Clicking saddle boots and upbeat country music filled the Pierce College Equestrian Center as over 40 breeds of horses walked, trotted and galloped in front of an audience on Nov. 15.
The fifth annual Pierce College Parade of Breeds included horses brought from all over California. The parade consisted of an introduction to the participating horses, riding competitions, and informational segments about the horses.
The parade is supposed to be a day of fun and education for equine students and the general public, according to Director of Equestrian Sciences Paddy Warner.
Warner said that she started the event as a better way to educate her students on different horse breeds after one student failed to correctly identify a horse during a demonstration ride.
“At that moment, I realized that I can’t have my students looking at breeds from a book, so we started this event,” Warner said.
“I think that most people don’t get to see horses outside of a book. The best thing about the agricultural department here is that it’s hands-on,” Warner said. “When you see them in person, you can’t compare that to book knowledge. Hands-on is the way to go.”
The owners displayed their steeds to the audience during the reining demonstration round of the event. As the horses were shown, Warner’s students from her equine sciences classes were tasked with identifying each horse by its breed and physical traits.
Members of the general public were also invited to test their knowledge, with a prize being awarded to whomever correctly guessed the most breeds.
Warner and Ron Wechsler, the former director of equine sciences, acted as emcees for the parade, telling jokes and giving hints about each horse to the test takers.
“This facility was built here specifically as a learning tool for the community,” Wechsler said. “There’s nothing better than having things take place here that the community can enjoy.”
Chelsea Holzer, the President of the Boots and Saddles Club, said that the parade is a great way of educating the community on horses.
“This event teaches you while you’re having a fun time. I think the parade brings those who aren’t normally horse people to an event that allows them to learn about what we do and what the different types of horses are,” Holzer said.
After the display round, several riders participated in a brief rodeo event that included barrel racing and jumping.
Following the rodeo, the horses were brought back to the display area. At this time, their breeds were revealed along with short lessons about each individual breed, allowing those who took the test to check their answers.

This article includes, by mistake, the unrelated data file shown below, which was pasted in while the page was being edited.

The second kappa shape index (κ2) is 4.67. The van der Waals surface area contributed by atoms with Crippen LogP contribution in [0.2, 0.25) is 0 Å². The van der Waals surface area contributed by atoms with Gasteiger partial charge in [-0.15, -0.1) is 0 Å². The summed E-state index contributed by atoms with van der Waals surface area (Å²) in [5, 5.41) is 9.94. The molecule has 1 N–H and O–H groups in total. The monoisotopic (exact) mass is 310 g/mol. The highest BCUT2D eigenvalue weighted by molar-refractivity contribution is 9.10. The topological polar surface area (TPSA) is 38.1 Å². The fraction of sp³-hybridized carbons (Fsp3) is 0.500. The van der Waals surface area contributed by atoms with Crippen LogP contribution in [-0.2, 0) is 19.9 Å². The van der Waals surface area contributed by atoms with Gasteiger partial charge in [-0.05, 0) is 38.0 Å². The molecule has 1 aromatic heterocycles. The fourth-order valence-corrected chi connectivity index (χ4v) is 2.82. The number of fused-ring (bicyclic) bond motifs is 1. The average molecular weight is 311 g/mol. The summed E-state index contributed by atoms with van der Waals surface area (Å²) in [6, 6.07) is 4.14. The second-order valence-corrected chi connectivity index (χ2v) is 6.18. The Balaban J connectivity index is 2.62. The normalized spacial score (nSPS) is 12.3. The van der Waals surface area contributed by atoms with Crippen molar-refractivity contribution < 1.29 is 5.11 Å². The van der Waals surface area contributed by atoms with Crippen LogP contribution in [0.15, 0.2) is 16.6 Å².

“When you actually see them live, it makes it easier for you to love and appreciate each different horse and all of their different disciplines,” Holzer said.
Warner said that one her favorite aspects of the event is seeing her former students participate in the parade with their own horses.
Eva Loeffler, one of Warner’s past students, brought her Fell pony, Minnie, a native English breed of horses, to the parade.
“I love coming here and seeing the different breeds,” Loeffler said. “Even though I’m into horses, there are some breeds here that I’ve never seen or heard of before.”
She has participated in the parade for the last three years, and she said that she plans to return in the next coming events.
One notable attendee of the Parade of Breeds was Pauline Pierce, the granddaughter of Pierce College founder Clarence Pierce. Pierce traveled from her home in San Diego, bringing her son, Scott Ewing, and 9-year-old grandson Cole Ewing.
She said she wanted to show Cole the college that his great-great grandfather founded.
“My grandfather founded the school in 1947. Nobody had any idea that it would be such a fantastic college, and each time we come to visit we’re more and more impressed with what’s happening here,” Pierce said.
She said that she was excited for the Parade of Breeds, and that she’s happy to see that Pierce is keeping her grandfather’s agricultural vision alive.
“All the students that we talk to are so kind and outgoing, and they have such positive things to say about the school. It’s just a real pleasure to be here and be associated with such a wonderful college and student body,” Pierce said.
The Parade of Breeds is generally scheduled to take place in October or November of every year.